2018: lifting clouds?

Business Insights
10/01/2018

Phillip Wood, Midlands Regional Head, UBS Wealth Management.


Looking back on 2017, we saw continued buoyancy from businesses in the Midlands, and a better performance than expected from the UK economy as a whole. What do we see on the horizon for 2018?


Heading into 2017, expectations for the year were gloomy. The economy has indeed slowed down from the positive pace at which it ended the previous year, but the eventual outcome looks to have been better than most expected.


Better than expected performance in 2017 has proved enough for the Bank of England to reverse their emergency base rate cut that followed the EU referendum. Healthier momentum coming into to the year is one factor that has encouraged us at UBS Wealth Management to upgrade our forecast for UK economic growth in 2018 from 0.7% to 1.1%,


We expect this level of growth to be maintained as the UK leaves the EU in 2019. The recent agreement reached on the UK’s "divorce deal" with the EU provided an optimistic end to 2017. As talks progress on the transition period to smooth the way to post-Brexit relations, a cliff-edge moment for the economy has likely been avoided, for the foreseeable future at least. This should partially lift the clouds of uncertainty hanging over the UK economy, potentially a boost to business confidence, lessening the risk of a significant slowdown in investment in the months ahead.


The global backdrop is also currently supportive of UK growth. As as is a relatively small, open economy, the UK is well positioned to benefit from what is likely to be another year of broad based economic growth. The global economy expanded at a healthy pace in 2017, and we expect this to continue next year with growth of 3.9%. Together with the weak pound, this backdrop should boost the contribution of net exports to GDP as the UK adjusts to a new trading relationship with the EU and the rest of the world.


So how does this economic backdrop affect households? With inflation likely approaching its peak, it looks as though the squeeze on consumers from rising prices will ease in the early months of the New Year. We’re also seeing signs of life in terms of wage growth: if current levels of growth in the private sector are sustained, and there is an easing of the public sector pay cap, households should start to feel the benefit.


And what does this mean for our region?


In light of this backdrop, the general mood among the businesses in the Midlands is one of optimism. There is confidence in the regional economy, with Birmingham the most rapidly-improving city in the UK according to a recent study by PwC and Demos.


Brexit is often depicted as a black cloud hanging over UK businesses, but our clients have become reconciled to the prospect of the UK leaving the EU. Of course, uncertainty persists, but businesses are used to dealing with ambiguity, and are approaching the situation with pragmatism. The recent agreement on phase one of the Brexit talks should have gone some way to address concerns.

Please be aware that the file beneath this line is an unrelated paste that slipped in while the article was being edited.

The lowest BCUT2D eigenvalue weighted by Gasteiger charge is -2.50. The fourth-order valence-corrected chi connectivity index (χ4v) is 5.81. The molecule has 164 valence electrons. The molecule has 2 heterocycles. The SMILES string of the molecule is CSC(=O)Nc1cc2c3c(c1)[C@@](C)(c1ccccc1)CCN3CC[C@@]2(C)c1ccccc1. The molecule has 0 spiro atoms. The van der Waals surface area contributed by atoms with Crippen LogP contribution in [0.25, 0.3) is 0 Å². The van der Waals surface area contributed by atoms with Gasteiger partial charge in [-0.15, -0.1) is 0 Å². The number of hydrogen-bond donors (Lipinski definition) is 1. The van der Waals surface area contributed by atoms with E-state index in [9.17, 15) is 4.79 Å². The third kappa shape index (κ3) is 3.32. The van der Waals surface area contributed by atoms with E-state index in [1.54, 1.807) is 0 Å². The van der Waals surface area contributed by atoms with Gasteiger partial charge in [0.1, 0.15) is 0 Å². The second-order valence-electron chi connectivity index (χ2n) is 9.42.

While Brexit is the headline-stealer, perhaps a more pressing issue which persists against this backdrop is the productivity puzzle. The UK economy is extremely unbalanced, with the skew of activity and wealth creation towards London and the South-East. The Government’s recent Industrial Strategy highlights the recognition that we need to do more to boost productivity across the whole of the UK.


To solve this imbalance, investment in infrastructure should be an immediate priority. Upgrading transport links across the whole country will improve inter-regional connectivity, trade and bring more of the workforce within reach of relevant jobs. The latest devolution deal, which secured £250m of funding for the West Midlands transport infrastructure, is a step in the right direction.


We also need greater investment in digital infrastructure. According to the British Chambers of Commerce, some 70% of UK businesses experience problems with mobile coverage in their local area, which is hampering growth opportunities and causing unnecessary delays.


Companies need to play a role by ensuring greater focus is placed on upskilling their workforces through quality training. However, a strong approach from the Government which encompasses targeted investment at a regional level is necessary to increase productivity across the UK.


Blue skies ahead


Our clients are hopeful for blue skies on the horizon in 2018. Political uncertainty will no doubt continue to be a prominent feature of discussion. However, in our view, the UK economic outlook will not be as bleak as some would have predicted this time a year ago. Efforts to boost productivity on a regional basis would likely drive further success.

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